The Morrison Government was meant to unveil Australia's long-awaited surplus this year. Instead Australia has recorded the biggest deficit in decades.
Australian workers face decades of debt with the nation hit with an $850 billion debt bomb in borrowings to fight the Covid-19 crisis.
It's a debt and deficit challenge that the Morrison Government has warned voters will take more than a decade to repay, but is necessary to protect jobs and the economy.
Treasurer Josh Frydenberg has revealed the stunning cost of the Covid-19 crisis today in an economic update that shows Australia's budget deficit will hit the $184 billion mark this financial year, in the biggest blowout since World War II.
Just months ago, he had hoped to hand down the first budget surplus in Australia in years.
As pandemic lockdowns deliver a once-in-a-century hit to tax revenues, he has also confirmed the 2019-20 budget deficit – the difference between the government's revenue and outlays in that year is $85.8 billion.
Those figures reflect the $289 billion that the Morrison government has dropped on stimulus measures including direct payments to people on welfare, increases to JobSeeker and the JobKeeper wage subsidy.
But it's the debt levels that have blown out as the Australian Prime Minister and Treasurer were forced to borrow more money to pay for those measures and were hit by lower tax revenues.
Australian Treasurer Josh Frydenberg said that Australia continues to have a low debt to GDP ratio compared with other countries.
Deloitte Access Economics' Chris Richardson has previously predicted the 2020-21 budget deficit could blowout to $200 billion.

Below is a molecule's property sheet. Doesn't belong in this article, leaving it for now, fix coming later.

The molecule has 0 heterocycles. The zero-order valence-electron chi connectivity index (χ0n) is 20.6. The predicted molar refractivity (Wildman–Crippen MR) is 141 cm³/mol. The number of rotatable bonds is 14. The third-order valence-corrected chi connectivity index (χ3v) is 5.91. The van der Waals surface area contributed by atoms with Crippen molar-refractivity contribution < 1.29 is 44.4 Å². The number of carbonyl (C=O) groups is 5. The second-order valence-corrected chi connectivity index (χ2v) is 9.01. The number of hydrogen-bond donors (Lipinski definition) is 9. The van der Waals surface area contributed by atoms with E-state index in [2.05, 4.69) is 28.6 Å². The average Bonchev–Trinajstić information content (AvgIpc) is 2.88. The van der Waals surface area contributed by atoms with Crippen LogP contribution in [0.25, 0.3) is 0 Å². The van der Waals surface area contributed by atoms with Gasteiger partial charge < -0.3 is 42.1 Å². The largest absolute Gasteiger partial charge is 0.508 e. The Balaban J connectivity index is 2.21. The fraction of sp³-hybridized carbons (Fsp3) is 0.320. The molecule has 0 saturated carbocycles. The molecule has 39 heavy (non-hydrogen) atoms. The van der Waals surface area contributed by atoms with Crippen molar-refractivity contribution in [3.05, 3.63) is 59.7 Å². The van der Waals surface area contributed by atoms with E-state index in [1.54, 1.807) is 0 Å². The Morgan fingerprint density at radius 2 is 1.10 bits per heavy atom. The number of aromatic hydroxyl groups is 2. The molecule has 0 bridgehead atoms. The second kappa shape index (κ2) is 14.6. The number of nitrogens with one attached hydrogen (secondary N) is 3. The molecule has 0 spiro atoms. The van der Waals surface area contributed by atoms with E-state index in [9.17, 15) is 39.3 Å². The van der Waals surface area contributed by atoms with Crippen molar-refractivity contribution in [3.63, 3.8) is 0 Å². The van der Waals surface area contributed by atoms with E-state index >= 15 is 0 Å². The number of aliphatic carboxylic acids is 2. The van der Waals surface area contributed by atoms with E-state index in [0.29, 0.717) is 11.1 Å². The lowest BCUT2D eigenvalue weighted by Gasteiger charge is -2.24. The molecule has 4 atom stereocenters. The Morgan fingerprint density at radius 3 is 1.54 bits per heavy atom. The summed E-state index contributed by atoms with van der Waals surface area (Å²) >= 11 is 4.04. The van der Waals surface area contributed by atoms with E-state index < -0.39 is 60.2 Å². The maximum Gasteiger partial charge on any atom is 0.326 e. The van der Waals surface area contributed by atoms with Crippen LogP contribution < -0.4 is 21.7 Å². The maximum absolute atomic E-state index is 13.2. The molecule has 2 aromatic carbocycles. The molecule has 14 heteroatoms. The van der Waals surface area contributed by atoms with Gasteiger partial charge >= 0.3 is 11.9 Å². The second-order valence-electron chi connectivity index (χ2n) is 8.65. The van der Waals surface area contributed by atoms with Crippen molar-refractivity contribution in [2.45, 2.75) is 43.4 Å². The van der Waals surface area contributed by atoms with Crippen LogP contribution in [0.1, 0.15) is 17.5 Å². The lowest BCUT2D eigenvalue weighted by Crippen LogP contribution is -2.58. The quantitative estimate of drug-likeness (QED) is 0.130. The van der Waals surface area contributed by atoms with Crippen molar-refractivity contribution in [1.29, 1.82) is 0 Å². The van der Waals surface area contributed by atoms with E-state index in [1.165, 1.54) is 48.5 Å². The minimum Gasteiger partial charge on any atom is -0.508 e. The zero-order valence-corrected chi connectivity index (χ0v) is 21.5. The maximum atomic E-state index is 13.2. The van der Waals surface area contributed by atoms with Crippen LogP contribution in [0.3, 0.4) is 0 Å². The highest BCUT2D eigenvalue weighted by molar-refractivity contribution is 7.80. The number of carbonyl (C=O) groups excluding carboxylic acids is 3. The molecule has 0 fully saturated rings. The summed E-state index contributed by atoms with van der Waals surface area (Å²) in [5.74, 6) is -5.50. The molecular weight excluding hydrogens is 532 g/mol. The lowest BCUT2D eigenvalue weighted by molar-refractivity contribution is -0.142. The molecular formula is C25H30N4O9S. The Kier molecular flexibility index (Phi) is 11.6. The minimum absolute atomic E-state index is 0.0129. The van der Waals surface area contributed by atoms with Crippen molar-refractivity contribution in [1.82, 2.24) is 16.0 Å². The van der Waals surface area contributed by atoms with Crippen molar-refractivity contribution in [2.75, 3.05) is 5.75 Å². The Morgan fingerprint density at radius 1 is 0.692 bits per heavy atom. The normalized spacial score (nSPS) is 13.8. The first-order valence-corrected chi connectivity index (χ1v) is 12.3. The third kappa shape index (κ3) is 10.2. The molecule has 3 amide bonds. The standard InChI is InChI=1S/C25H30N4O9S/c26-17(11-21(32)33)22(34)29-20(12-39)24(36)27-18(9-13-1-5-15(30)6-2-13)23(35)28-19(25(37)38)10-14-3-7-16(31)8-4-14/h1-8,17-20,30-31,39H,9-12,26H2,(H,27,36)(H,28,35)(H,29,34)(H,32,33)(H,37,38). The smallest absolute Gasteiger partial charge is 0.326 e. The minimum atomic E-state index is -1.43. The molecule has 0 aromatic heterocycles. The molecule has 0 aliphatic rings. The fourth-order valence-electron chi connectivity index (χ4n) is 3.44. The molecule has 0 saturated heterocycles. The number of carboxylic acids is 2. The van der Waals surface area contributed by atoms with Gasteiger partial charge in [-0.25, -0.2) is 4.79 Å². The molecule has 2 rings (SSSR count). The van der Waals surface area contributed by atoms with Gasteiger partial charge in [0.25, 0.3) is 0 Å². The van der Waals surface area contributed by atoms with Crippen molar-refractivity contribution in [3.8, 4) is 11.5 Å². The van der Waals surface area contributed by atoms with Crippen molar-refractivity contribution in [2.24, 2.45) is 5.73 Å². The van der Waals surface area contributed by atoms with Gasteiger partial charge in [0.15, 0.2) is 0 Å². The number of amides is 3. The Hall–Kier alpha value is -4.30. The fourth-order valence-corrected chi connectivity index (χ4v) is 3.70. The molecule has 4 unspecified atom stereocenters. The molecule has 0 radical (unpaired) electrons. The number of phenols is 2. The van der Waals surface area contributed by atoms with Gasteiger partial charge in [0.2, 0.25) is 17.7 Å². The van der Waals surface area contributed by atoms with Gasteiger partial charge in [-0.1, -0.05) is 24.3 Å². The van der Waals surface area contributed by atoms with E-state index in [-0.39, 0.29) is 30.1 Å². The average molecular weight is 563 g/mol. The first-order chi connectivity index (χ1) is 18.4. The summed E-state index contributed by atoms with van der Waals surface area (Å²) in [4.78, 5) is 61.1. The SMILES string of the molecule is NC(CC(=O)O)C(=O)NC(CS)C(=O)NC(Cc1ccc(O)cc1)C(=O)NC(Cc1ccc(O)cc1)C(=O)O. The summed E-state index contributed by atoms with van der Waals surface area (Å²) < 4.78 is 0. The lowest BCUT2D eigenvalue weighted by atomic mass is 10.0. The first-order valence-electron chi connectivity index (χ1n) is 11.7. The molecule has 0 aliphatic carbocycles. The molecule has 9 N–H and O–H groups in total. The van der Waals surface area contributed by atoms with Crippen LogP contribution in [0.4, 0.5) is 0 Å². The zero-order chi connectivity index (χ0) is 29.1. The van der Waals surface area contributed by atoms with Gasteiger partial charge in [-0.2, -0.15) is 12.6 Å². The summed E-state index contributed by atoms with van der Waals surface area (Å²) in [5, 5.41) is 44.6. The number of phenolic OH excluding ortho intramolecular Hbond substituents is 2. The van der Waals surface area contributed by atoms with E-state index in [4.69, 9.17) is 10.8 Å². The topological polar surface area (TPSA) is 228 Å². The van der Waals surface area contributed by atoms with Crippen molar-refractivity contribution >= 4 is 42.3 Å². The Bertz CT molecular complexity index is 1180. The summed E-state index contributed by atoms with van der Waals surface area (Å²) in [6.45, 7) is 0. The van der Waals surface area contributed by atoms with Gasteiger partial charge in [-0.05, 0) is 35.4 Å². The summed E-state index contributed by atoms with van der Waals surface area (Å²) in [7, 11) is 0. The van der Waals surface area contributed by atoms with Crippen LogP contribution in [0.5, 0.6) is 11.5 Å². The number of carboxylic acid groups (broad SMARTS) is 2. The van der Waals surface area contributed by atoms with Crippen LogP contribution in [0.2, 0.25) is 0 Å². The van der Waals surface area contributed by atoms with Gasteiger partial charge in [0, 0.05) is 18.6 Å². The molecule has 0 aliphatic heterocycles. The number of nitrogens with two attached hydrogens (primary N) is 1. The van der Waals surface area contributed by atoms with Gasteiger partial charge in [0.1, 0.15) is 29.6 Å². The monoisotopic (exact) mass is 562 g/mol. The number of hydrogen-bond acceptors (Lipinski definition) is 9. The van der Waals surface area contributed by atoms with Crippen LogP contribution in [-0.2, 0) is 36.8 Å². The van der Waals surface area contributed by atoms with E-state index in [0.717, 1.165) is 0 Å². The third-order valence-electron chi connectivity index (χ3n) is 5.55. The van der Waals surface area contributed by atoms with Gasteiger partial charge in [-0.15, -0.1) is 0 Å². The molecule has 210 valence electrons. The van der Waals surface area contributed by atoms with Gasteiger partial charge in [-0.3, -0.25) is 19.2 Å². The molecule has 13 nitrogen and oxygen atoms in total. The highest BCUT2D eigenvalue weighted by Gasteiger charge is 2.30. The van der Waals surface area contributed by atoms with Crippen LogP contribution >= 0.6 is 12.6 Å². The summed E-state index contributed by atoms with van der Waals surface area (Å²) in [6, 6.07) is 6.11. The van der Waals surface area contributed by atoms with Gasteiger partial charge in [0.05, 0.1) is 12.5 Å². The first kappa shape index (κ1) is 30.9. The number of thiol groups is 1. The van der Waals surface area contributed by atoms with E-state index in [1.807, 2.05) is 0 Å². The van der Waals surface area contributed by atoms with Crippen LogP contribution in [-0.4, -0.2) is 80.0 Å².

As Australia recorded its highest ever daily tally of Covid-19 cases yesterday, the Morrison government revealed tax revenues have taken a $95.6 billion hit as a result of Covid-19.
Frydenberg pointed to big-spending measures to save jobs including JobKeeper, which have saved 700,000 jobs and lowered the peak of unemployment by up to 5 percentage points.
After the Covid-19 crisis first hit earlier this year the Morrison government delayed the May budget to battle the virus and prepare the stimulus packages to support the economy.
Ahead of the announcement Frydenberg said Australians should prepare themselves for a shock as the true impact of the coronavirus pandemic is revealed.
"You will see eye watering numbers around debt and deficit," he said.
"Numbers that Australians have never, ever seen before.
"That's the harsh reality of this pandemic. The coronavirus has required the government to spend unprecedented amounts of money to support people in need."
The Morrison government announced this week it would extend the JobKeeper programme until March 2021 at a cost of $16 billion.
"Every dollar we spend is a borrowed dollar, and that's why it will take some time to pay back the debt," Frydenberg said.
The budget will now be handed down on October 6, but today's figures outlined the challenge in a budget update.
The Morrison government was expected to warn of significant uncertainty around the global and domestic economic outlook and that controlling the spread of the virus remained a significant challenge.
Even where infection rates appear to have been controlled, the Treasurer will warn that further outbreaks, such as those experienced in Victoria, could set back recovery at any time.
The figures will confirm record falls in key indicators of business investment, household consumption, the labour market and trade activity over the months since March.
As a result of the extraordinary uncertainty, the July Economic and Fiscal Update will contain economic and fiscal estimates for 2019-20 and 2020-21 only instead of the usual four-year forward estimates.
The new figures will reveal that the reintroduction of restrictions in Victoria in response to the latest virus outbreak will reduce national real GDP growth by around $3.3 billion.
"The Covid-19 pandemic is a once-in-a-century shock that is placing immense pressure on health systems and economies all around the world,'' Frydenberg said.
"Australia has outperformed nearly every other country in both health and economic outcomes through this crisis. The progress the health front will shape the speed and trajectory for the recovery in Australia."
"Our announced measures, together with large declines in taxation receipts, has seen a hit to the bottom line, but this has been necessary in order to cushions the blow for millions of Australians, and to keep businesses in business and keep Australians in jobs."